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 Bin Li June 19, 2000 14:16

need suggestion on temperature simulation

I use the CFX to simulate two vertical flows(air) through some parallel dampers mixing in the HVAC duct chamber. The CFX velocity conforms with the experimental data, however temperature comparison looks poor. the experiment showed with the angle of the damper changing, the mixing flow temperature varies greatly, however the CFX didn't produce such result, it showed change, but not so big.

What is the problem of it? is there anything I can do with the model? the two flow velocity is between 5-10 m/s. my group really perfer the experiment result.

Bin Li

 Gert-Jan van der Gulik June 20, 2000 11:19

Re: need suggestion on temperature simulation

Do you have strong cirulations in the main flow? Then be sure that you use a higher order differencing scheme, for example 'quick'. This makes a lot of difference.

Regards, Gert-Jan

 John C. Chien June 20, 2000 22:17

Re: need suggestion on temperature simulation

(1). Always try to refine the mesh first. (2). And pay attention to the mesh density near the wall. (3). If your problem has flow separation in it, it is a good idea to use two layer model or low Re model. (4). Flow visualization comparison would be the ideal way to validate the simulation. (5). Internal flow with flow separations is one of the most difficult type of problem to solve.

 Jan Rusås June 21, 2000 03:31

Re: need suggestion on temperature simulation

When the velocities are correct and your problem is that the predictions shows a smaller spreading of the temperature than in reality, then the problem is probably not false diffusion-but try higher order differencing schemes anyway. Do investigate your mesh to see any problems in that direction as John proposed and if the flow is wall dominant look at your wall functions. The problem could also be related to that the temperature field is not well solved – depending on the problem, then the temperature fields is the last one to be finished. A good idea when calculation flows with heat transfer is after the initial calculation, where the velocity field has been probably calculated, is to do a calculation with the option ITERATIONS OF HYDRODYNAMIC EQUATIONS 0 under the program control – this forces the enthalpy and any scalar equations to be solved on a fixed flow field -. Have you checked and checked again that the inlet boundaries are the same for the CFD as in the experiment – the inlet bouundaries might have an influence on your problem – case dependant. In some cases is the reason for major differences in CFD predictions and experiments that – there is an error in the experimental measurements!!!! have you checked ?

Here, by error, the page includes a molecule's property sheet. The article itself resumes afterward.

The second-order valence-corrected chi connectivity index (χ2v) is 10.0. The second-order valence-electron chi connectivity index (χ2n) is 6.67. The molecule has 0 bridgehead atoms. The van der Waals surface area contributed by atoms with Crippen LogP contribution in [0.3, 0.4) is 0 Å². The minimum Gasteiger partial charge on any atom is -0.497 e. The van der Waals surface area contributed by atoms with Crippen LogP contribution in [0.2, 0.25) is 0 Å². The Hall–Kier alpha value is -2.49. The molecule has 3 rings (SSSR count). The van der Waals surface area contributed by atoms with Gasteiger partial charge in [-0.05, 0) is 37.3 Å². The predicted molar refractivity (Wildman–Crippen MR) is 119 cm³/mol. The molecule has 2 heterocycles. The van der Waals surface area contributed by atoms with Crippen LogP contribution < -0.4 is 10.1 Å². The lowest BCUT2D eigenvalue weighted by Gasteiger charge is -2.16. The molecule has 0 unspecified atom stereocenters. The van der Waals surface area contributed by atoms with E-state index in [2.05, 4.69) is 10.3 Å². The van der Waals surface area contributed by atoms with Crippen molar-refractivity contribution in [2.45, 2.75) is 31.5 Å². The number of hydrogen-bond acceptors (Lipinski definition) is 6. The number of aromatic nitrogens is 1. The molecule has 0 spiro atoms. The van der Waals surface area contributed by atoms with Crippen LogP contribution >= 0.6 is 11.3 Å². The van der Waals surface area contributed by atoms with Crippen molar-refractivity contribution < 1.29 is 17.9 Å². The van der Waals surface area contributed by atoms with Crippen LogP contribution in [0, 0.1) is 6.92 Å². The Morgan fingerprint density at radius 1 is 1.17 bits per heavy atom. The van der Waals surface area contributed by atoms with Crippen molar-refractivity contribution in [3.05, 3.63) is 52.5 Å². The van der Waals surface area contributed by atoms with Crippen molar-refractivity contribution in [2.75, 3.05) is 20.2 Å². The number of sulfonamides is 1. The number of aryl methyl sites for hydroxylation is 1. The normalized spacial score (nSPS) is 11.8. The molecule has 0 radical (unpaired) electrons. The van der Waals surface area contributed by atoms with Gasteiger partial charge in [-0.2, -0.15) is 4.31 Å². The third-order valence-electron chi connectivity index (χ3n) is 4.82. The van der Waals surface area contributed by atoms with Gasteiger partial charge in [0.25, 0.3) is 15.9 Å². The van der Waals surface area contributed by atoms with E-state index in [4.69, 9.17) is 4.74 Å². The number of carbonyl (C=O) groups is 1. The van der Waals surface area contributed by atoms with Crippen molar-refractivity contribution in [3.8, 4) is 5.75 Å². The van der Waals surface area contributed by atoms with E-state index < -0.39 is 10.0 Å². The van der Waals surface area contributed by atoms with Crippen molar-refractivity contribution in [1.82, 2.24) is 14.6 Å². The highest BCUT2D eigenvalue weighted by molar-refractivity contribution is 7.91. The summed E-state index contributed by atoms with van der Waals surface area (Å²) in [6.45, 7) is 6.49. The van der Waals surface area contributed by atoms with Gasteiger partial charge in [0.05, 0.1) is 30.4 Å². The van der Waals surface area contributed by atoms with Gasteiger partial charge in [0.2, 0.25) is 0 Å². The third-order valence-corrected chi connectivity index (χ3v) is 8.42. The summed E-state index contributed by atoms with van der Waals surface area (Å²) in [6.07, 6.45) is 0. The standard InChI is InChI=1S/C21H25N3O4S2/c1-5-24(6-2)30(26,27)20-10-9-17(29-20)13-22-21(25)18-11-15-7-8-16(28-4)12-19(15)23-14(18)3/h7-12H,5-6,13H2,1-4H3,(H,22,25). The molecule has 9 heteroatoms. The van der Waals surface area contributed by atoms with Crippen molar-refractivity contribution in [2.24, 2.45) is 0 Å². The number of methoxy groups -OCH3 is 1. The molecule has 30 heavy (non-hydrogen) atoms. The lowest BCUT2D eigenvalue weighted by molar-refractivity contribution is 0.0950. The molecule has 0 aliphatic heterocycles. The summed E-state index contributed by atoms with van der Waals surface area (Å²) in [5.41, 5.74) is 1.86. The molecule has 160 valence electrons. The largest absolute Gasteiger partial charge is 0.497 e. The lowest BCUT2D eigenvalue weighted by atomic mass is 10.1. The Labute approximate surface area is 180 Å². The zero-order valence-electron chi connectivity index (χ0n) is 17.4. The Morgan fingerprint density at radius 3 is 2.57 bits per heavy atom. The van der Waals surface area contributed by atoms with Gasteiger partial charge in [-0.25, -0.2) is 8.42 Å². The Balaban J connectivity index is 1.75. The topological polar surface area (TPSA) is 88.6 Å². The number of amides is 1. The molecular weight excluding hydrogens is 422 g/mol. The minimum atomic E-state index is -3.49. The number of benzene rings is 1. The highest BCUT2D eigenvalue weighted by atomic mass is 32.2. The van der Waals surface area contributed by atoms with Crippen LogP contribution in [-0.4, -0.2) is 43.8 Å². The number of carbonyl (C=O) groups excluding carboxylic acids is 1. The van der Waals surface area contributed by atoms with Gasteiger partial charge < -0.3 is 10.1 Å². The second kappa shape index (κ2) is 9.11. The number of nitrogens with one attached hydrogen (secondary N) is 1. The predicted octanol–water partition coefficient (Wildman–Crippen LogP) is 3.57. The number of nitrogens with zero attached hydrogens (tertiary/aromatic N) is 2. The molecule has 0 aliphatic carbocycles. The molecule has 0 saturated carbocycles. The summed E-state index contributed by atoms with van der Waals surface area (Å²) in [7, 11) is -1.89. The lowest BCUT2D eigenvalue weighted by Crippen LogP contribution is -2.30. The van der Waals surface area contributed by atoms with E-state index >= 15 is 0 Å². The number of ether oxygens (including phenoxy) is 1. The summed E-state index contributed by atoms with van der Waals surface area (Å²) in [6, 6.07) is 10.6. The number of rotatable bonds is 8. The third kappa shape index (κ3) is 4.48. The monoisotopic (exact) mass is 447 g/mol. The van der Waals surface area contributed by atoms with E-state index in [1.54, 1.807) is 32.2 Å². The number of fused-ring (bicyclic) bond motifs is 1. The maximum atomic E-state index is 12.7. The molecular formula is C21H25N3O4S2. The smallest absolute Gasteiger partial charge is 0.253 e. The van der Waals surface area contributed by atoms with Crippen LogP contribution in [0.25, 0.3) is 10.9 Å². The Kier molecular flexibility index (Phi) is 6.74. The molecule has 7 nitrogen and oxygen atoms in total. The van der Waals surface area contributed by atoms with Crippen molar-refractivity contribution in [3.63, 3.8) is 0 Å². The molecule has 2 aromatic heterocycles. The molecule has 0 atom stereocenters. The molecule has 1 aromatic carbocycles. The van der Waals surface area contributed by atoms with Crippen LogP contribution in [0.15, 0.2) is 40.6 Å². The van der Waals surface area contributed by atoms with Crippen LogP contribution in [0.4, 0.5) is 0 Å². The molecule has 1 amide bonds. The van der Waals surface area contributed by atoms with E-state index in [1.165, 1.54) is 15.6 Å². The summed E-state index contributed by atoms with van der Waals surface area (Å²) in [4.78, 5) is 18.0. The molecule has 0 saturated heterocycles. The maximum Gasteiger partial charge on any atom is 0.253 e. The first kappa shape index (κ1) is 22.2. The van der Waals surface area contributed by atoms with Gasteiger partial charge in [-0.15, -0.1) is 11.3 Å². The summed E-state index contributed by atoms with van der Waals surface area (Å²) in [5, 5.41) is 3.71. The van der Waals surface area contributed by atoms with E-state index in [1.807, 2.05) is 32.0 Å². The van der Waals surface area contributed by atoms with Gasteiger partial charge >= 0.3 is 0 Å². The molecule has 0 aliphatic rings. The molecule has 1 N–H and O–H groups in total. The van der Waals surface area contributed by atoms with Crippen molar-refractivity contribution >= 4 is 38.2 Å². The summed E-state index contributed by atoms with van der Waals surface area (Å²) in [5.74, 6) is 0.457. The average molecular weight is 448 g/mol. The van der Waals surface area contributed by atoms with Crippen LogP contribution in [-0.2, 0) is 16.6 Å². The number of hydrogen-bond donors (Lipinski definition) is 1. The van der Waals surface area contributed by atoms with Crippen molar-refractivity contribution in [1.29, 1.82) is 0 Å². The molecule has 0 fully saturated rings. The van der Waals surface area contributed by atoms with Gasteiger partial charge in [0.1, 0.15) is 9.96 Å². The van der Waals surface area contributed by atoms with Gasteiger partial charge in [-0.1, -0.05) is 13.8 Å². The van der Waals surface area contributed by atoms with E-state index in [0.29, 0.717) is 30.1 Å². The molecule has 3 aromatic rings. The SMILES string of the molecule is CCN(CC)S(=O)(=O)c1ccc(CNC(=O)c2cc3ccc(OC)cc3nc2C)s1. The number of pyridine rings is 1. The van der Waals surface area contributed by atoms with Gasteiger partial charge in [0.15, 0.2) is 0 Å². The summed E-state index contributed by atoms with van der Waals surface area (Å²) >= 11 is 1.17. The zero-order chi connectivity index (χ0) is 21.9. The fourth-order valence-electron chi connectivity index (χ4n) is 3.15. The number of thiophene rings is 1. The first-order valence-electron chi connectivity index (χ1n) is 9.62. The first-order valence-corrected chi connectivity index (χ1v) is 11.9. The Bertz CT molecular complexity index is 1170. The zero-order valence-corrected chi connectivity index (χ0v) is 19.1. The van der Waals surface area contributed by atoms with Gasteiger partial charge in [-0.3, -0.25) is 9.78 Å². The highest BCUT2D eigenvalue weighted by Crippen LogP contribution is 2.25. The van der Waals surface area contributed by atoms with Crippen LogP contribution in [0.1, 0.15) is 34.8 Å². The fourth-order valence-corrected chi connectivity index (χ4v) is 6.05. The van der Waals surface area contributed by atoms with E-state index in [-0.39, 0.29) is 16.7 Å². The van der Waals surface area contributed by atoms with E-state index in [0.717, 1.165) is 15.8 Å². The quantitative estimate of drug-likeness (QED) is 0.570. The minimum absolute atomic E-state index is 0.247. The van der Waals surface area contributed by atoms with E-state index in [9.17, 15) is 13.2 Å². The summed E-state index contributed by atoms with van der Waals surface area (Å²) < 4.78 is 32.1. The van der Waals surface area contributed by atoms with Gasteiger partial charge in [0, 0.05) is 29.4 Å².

Hope it helps Regards Jan

 Duane Baker June 23, 2000 02:35

Re: need suggestion on temperature simulation

Hi Bin,

this is fairly typical of results that have plagued the CFD community since the beginning so don't feel too bad and give up.

First, concentrate on the flow physics in the experiment and then taylor the simulation to this. Three of the main issues in a good simulation are: 1. grid (number of nodes and distribution relative to where the high gradients are), 2. characteristics of the discretization scheme 3. physical models.

In the case of parallel dampers to the flow: it is likely a nice attached flow with slow changes in the streamwise direction. This means, in terms of the grid, one can predict fairly well apriori where to put the nodes ie. denser near the walls to reslove the higher gradients there and denser near the start and end of the vanes. The flow direction will be pretty much parallel to the walls so a structured grid parallel to the walls will be well aligned with the flow. Therefore cross-stream numerical diffusion is not big problem so even a bad discretization scheme like UDS may work. The attached and slowly changing (near equilibrium) conditions in the boundary layer mean that standard wall functions will probably work pretty well. Without the complexities of recirculation zones, streamwise curvature, and adverse pressure gradients the standard k-eps turbulent model will probably be ok too.

Now, when you turn the vanes significantly, much of the flow physics changes. Recirculation zones will occur where the flow separates from the backsides of the vanes. This problem requires a much more advanced attack than the first. The grid is nolonger going to be parallel to the flow everywhere and you have to add a lot of nodes to resolve the recirculation zones. You need a good discretization scheme that minimizes streamwise and corss-stream numerical diffusion. The standard k-eps turbulence model typically under-predicts recirculation zones because it overpredics the eddy viscosity and may need some modification. So, you have some work ahead of you. Start with a systematic grid refinement see Ferziger and Peric's book for more details on error evaluation.

Good luck...................Duane

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